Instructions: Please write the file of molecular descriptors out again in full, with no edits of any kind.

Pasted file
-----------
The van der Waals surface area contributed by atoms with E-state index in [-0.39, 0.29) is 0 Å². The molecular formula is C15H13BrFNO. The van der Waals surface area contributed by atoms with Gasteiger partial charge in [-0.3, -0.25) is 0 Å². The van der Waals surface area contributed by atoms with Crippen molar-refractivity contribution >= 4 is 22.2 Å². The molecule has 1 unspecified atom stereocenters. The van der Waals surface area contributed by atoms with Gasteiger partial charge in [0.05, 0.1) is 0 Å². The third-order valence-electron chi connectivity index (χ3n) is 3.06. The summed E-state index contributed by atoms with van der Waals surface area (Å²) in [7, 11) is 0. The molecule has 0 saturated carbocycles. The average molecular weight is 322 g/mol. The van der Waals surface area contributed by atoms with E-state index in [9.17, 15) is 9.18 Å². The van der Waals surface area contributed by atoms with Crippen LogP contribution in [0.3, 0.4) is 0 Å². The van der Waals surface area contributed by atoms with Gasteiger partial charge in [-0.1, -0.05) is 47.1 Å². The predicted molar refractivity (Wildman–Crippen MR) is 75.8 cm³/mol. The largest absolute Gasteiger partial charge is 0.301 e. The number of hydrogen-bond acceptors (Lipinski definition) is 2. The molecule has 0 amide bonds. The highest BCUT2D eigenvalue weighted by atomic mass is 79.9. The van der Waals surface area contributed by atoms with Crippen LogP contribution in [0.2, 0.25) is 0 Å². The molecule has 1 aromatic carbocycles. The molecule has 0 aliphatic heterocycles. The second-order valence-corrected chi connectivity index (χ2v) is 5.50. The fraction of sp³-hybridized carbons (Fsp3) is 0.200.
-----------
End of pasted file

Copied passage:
The van der Waals surface area contributed by atoms with E-state index in [-0.39, 0.29) is 0 Å². The molecular formula is C15H13BrFNO. The van der Waals surface area contributed by atoms with Gasteiger partial charge in [-0.3, -0.25) is 0 Å². The van der Waals surface area contributed by atoms with Crippen molar-refractivity contribution >= 4 is 22.2 Å². The molecule has 1 unspecified atom stereocenters. The van der Waals surface area contributed by atoms with Gasteiger partial charge in [0.05, 0.1) is 0 Å². The third-order valence-electron chi connectivity index (χ3n) is 3.06. The summed E-state index contributed by atoms with van der Waals surface area (Å²) in [7, 11) is 0. The molecule has 0 saturated carbocycles. The average molecular weight is 322 g/mol. The van der Waals surface area contributed by atoms with E-state index in [9.17, 15) is 9.18 Å². The van der Waals surface area contributed by atoms with Crippen LogP contribution in [0.3, 0.4) is 0 Å². The van der Waals surface area contributed by atoms with Gasteiger partial charge in [-0.1, -0.05) is 47.1 Å². The predicted molar refractivity (Wildman–Crippen MR) is 75.8 cm³/mol. The largest absolute Gasteiger partial charge is 0.301 e. The number of hydrogen-bond acceptors (Lipinski definition) is 2. The molecule has 0 amide bonds. The highest BCUT2D eigenvalue weighted by atomic mass is 79.9. The van der Waals surface area contributed by atoms with Crippen LogP contribution in [0.2, 0.25) is 0 Å². The molecule has 1 aromatic carbocycles. The molecule has 0 aliphatic heterocycles. The second-order valence-corrected chi connectivity index (χ2v) is 5.50. The fraction of sp³-hybridized carbons (Fsp3) is 0.200.